The proximate cause of the war was the sinking of the U.S. cruiser, the S.S. Maine, in Havana Harbor in February 1898 with the loss of 260 sailors.  President McKinley ostensibly had sent it to Cuba as a sign of American goodwill toward the colonial power there, Spain.  While the  explosion that sunk the Maine has never quite been explained, war hawks in the U.S. were quick to call it “dirty treachery on the part of the Spanish.”  “Remember the Maine,” became the watchword.
The proximate cause of the war was the sinking of the U.S. cruiser, the S.S. Maine, in Havana Harbor in February 1898 with the loss of 260 sailors.  President McKinley ostensibly had sent it to Cuba as a sign of American goodwill toward the colonial power there, Spain.  While the  explosion that sunk the Maine has never quite been explained, war hawks in the U.S. were quick to call it “dirty treachery on the part of the Spanish.”  “Remember the Maine,” became the watchword.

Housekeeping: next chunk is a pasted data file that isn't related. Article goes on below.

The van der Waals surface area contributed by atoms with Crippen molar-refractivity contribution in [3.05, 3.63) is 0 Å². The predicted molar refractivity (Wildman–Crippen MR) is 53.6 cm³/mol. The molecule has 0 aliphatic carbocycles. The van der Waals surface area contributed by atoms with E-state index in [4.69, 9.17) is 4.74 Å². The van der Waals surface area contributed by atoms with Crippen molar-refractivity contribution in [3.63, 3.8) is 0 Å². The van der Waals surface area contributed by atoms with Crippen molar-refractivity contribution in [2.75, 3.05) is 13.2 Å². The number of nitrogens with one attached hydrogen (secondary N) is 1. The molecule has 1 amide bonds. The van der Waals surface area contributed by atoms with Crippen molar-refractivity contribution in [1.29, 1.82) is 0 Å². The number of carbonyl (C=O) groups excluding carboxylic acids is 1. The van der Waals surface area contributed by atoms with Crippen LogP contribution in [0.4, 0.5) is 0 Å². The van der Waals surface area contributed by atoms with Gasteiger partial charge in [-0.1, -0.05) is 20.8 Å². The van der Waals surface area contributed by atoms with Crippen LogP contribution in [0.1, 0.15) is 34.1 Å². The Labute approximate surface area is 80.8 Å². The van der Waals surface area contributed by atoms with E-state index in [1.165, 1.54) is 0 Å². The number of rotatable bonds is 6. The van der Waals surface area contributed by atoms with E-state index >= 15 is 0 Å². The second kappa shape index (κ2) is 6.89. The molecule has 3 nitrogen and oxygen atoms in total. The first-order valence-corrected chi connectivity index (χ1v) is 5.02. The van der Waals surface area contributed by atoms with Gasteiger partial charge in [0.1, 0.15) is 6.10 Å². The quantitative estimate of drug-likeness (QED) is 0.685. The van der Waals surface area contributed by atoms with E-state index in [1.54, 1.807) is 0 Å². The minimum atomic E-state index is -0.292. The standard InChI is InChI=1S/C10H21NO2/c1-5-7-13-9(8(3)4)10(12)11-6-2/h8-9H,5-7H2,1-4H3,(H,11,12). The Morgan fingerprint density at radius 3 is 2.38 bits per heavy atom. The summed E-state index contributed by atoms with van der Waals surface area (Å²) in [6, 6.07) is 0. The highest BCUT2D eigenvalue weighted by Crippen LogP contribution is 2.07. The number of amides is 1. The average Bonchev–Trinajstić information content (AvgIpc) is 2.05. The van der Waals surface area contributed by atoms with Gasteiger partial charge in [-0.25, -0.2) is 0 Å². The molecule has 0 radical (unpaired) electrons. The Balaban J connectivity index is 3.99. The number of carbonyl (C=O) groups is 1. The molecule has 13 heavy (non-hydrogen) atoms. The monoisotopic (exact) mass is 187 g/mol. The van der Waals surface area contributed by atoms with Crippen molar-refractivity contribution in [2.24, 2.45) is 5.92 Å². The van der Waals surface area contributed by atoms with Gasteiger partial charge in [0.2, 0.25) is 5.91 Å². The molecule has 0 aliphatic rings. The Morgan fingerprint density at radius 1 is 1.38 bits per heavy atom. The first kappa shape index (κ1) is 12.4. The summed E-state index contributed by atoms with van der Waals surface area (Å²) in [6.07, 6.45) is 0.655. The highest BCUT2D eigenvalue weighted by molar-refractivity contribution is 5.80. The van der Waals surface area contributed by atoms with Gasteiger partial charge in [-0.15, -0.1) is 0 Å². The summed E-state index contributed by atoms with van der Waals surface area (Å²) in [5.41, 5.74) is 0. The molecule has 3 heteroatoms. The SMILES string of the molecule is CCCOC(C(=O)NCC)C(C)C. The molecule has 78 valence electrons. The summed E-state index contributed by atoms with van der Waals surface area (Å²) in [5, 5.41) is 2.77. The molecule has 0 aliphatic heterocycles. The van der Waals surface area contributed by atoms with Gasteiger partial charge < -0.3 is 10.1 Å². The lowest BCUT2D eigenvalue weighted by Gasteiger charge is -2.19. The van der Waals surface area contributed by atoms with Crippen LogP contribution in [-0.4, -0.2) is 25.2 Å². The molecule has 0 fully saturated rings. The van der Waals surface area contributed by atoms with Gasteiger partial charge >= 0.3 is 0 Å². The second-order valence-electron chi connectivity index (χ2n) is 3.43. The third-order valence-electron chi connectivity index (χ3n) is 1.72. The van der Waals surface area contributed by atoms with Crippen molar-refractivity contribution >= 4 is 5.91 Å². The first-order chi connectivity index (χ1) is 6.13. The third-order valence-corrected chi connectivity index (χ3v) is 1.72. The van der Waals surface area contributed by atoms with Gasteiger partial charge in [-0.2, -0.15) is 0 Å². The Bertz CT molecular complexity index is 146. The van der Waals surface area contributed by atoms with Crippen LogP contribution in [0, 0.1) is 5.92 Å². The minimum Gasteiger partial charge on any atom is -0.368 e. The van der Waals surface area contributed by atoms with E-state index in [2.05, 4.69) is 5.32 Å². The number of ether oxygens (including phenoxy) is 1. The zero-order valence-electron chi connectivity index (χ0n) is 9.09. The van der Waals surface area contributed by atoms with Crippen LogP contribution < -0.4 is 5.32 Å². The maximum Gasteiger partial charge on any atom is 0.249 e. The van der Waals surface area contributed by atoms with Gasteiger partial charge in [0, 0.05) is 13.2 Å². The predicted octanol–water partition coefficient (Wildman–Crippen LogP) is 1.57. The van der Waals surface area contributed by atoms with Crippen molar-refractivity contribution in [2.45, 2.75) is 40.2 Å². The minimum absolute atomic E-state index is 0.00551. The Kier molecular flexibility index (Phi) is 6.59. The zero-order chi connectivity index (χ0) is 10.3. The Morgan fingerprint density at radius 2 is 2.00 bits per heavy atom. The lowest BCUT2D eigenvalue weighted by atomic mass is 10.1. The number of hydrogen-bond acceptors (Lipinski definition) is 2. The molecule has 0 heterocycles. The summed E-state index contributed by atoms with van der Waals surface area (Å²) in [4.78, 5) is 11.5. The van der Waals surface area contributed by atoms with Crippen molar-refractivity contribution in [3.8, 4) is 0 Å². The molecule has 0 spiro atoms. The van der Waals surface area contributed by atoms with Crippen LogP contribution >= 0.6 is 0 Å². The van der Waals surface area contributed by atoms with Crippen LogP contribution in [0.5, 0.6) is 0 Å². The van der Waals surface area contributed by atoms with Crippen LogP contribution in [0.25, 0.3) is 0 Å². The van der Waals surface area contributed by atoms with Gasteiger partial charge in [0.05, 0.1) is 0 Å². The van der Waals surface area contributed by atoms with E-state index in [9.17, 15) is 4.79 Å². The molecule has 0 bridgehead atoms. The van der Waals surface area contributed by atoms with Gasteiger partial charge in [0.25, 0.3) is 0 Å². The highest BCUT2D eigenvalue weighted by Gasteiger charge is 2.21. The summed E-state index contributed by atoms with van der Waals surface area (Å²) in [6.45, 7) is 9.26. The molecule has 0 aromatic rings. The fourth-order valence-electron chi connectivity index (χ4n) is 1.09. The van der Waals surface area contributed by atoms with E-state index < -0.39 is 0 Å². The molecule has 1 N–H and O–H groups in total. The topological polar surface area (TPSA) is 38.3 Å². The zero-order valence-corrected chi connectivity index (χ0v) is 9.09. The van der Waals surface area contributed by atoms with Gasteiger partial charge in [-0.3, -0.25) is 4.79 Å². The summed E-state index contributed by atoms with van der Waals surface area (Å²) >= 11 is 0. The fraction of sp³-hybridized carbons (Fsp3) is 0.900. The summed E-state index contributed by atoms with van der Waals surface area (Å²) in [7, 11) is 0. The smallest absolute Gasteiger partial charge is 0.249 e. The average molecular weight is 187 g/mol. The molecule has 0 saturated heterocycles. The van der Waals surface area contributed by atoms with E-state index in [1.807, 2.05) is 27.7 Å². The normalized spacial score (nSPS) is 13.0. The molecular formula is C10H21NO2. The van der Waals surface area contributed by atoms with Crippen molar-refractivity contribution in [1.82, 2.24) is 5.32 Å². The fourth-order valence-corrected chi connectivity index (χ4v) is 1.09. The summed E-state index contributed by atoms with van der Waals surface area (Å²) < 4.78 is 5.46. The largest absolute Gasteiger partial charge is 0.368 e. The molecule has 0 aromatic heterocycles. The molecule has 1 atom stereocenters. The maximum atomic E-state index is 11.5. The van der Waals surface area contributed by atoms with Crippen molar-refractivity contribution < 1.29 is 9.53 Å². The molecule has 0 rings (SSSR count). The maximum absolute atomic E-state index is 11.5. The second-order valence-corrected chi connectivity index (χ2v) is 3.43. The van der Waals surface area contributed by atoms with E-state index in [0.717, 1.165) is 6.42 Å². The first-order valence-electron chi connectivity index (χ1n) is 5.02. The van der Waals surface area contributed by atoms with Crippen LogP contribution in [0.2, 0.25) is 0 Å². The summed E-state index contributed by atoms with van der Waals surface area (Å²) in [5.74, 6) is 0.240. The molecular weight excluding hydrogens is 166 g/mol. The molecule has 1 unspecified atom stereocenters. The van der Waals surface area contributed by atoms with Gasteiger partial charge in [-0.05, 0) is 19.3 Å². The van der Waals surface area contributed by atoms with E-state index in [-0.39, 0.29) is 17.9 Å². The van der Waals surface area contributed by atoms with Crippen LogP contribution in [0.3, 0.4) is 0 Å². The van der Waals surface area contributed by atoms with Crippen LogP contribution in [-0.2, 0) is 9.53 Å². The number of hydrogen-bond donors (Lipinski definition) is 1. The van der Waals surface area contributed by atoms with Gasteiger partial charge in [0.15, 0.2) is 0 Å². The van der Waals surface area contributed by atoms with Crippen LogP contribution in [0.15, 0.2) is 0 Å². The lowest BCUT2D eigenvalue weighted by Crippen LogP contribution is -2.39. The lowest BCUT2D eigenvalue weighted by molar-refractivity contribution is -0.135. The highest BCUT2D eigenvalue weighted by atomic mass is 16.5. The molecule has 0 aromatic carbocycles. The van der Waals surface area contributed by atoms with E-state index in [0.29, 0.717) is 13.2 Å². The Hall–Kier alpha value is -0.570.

As a result many Spanish-American War souvenirs depict the ship that launched the cry for war against Spain.  Shown here are two items both featuring a similar photograph of the Maine. They are often characterized as “label under glass” bottles.  One is a flask;  the other is a canteen, with holes for a strap to loop through.  The bottles were blown in mold, the picture inserted, and another layer of glass fit over the front.  This insured that the illustration was left intact so long as the glass is not broken.

Yet another familiar war souvenirs and Maine memorials were glass paperweights.  The war occurred during the peak years of American paperweight production as glassblowers made them either as part of their job or as lunchtime and after work diversions.  Although neithe weight shown here were signed by their maker, both contain the familiar war cry and illustrates the Maine heading to the bottom.  The weight at left has only a crude representation of the ship, done in white, with wavy lines indicating its passage downward.  On the second at right, the seas seem to be boiling up around the ship, of with only two smoke stacks and a mast  visible.